18 June 2019
The proposed EU green bond standard (EU GBS), released today, will ‘safeguard’ the growth of the green bond market by creating common and safe ground for issuance, delegates at Environmental Finance’s ESG in Fixed Income 2019 conference were told.
“It is a common framework for everybody to look at, to use as a benchmark or yardstick. And they [investors and asset managers] will get a very good guidance on what is at least safe ground,” Aila Aho, rapporteur for the green bond standard sub-group of the EU’s Technical Expert Group on Sustainable Finance (TEG), said.
It clarifies and defines what is considered ‘green’ based on the TEG’s taxonomy of climate mitigation and adaptation activities.
The EU GBS should be mostly positive for smaller investors, as they sometimes have limited in-house analysis capabilities, Aho said, and especially for issuers who “might have been struggling with potential accusations of greenwashing,” she argued.
While the EU GBS is suggested as a voluntary framework, verification will be mandatory for bond issuers using the standard.
The proposed mandatory verification requirement aims to support the integrity, credibility, harmonisation and efficiency of the green bond market, Aho said.
Verifiers should be registered to ensure their environmental competence and adequate governance and to prevent conflicts of interest. “This is a missing link at present,” and may require new legislation, she said.
A large majority of green bonds already receive a second party opinion, but mandatory verification by registered verifiers would help to create a “level playing field”, Aho said. Today, verifiers would differ in their capabilities to evaluate all six environmental objectives of the taxonomy, she continued.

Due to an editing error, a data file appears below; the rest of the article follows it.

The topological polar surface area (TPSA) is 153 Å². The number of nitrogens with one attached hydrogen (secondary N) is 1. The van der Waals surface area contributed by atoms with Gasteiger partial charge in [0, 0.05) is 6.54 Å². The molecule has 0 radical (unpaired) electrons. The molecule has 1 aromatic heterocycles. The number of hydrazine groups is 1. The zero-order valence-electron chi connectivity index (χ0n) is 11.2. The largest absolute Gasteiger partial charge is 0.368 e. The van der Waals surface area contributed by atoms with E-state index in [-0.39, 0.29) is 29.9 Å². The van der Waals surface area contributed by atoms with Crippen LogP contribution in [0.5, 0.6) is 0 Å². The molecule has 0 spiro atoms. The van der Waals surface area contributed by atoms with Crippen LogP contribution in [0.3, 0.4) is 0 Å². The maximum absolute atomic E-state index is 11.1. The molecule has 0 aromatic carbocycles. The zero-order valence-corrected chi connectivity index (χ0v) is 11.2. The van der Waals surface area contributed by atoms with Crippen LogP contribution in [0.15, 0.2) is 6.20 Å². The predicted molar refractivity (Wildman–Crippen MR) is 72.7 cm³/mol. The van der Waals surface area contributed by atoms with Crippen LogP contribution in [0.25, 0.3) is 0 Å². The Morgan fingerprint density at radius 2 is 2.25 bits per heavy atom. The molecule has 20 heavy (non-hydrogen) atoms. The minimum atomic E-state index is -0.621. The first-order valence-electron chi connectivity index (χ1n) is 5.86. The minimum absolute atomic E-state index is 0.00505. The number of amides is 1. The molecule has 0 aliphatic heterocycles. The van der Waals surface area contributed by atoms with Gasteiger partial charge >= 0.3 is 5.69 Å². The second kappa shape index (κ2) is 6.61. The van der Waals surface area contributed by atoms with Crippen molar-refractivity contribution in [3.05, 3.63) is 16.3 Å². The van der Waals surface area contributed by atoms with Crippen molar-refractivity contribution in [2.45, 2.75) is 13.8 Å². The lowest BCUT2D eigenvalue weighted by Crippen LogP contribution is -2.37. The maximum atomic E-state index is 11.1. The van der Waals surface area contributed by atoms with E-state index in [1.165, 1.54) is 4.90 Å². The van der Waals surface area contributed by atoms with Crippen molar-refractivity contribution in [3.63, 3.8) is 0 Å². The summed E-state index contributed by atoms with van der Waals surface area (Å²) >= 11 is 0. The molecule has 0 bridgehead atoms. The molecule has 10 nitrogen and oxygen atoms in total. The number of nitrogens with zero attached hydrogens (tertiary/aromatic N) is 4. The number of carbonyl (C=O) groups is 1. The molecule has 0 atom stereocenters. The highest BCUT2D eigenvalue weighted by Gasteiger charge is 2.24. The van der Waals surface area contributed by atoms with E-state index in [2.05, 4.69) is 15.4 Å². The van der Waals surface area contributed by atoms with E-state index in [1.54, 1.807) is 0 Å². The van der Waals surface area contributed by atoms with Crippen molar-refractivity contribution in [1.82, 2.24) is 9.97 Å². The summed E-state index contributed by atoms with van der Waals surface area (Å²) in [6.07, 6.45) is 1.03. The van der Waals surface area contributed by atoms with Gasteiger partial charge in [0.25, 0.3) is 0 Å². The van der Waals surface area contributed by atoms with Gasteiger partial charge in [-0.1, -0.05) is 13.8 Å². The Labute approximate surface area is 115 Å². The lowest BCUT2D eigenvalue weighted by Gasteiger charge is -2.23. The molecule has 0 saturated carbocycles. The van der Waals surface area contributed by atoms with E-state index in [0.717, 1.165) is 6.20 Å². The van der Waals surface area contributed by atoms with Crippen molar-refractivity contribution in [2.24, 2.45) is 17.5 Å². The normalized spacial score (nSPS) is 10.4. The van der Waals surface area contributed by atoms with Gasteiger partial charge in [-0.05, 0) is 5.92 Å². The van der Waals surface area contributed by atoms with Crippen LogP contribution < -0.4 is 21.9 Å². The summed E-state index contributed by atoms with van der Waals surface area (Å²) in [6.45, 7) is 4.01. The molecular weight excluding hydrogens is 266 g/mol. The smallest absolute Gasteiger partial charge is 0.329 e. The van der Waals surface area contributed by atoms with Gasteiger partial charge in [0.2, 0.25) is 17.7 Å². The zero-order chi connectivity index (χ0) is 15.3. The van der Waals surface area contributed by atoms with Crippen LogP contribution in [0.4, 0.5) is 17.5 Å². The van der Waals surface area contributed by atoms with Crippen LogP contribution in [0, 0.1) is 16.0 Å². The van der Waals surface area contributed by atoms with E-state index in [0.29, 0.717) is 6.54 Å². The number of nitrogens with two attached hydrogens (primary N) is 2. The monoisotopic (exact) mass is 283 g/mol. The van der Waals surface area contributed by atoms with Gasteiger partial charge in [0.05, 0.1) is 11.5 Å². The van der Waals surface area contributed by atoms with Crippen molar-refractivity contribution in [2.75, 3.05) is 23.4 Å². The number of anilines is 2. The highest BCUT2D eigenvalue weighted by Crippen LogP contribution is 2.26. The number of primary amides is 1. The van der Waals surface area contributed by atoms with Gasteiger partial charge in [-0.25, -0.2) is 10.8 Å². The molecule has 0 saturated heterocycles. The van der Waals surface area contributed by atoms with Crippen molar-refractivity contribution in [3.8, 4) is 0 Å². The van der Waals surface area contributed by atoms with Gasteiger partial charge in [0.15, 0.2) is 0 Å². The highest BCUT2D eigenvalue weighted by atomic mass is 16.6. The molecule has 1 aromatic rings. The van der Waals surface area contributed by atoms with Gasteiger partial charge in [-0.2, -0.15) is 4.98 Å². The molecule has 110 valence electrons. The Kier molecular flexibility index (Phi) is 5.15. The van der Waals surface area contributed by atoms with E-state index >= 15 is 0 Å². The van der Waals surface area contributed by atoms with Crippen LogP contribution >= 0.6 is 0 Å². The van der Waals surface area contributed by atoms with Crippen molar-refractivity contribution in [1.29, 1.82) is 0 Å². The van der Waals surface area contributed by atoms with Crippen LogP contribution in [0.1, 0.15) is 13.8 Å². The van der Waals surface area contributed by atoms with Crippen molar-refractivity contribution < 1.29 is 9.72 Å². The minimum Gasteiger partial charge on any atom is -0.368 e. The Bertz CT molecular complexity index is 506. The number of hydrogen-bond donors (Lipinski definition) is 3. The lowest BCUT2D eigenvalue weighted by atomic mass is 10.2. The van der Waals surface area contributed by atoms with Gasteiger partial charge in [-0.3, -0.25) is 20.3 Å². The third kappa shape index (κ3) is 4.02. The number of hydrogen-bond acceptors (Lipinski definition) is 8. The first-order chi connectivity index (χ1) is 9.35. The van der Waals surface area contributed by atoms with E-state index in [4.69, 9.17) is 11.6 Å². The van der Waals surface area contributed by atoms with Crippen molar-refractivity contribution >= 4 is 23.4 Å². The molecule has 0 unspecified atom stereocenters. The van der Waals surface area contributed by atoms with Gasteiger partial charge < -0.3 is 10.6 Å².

The final proposal of the taxonomy, also released today, will feature some changes from those in the TEG’s draft report in December.
The earlier draft report’s definition of eligible green activities was so strict that it would have effectively excluded many existing green bonds, some leading market participants such as Cicero feared.
When asked if this has changed with the new standard, Eila Kreivi, director and head of capital markets at the European Investment Bank, replied with an emphatic “Yes”.
“There will probably be some good surprises for a lot of people who criticised the first version to be dark green only,” Kreivi continued.
The final version includes “enabling sectors”, Kreivi said, which will entail the manufacturing of wind turbine components, and research and development.
The real estate sector thresholds, which were also criticised, have been amended as well, Aho said.
Kreivi also gave advice for those sectors that don’t fall under the green bond standard definition: “My advice to them would be to issue a normal corporate bond and highlight your good environmental, social and governance (ESG) credentials in general,” she explained.
Other frameworks, such as the Green Bond Principles (GBP), will coexist with the EU standard, and issuers will be free to choose the framework they find most suitable.
The GBPs apply globally and are “more nimble” than the EU standards, Kreivi said.
Green bonds that have already been issued will be able to upgrade to the EU GBS if they fulfil the requirements, Aho added.
The TEG also suggests that, for an interim period, supervision of the verifiers would take place via a market-based, voluntary scheme. But it proposes that this should be replaced by a centralised system organised by the European Securities and Markets Authority (ESMA).
Kreivi said that the green bond standard “is not one single silver bullet solution that fixes all the problems. [But] it addresses the biggest sectors [bringing benefits to climate mitigation], where benefits can be gained.”
Aho added that a “lack of green projects” is restricting the market growth.
“We are going to need other policy measures that are directly addressing how to price negative externalities … to [enable] growth in the real economy,” she said.
The final TEG reports on the taxonomy and green bond standard will need to be adopted by the European Union before its recommendations come into effect.
Elena K. Johansson, Graham Cooper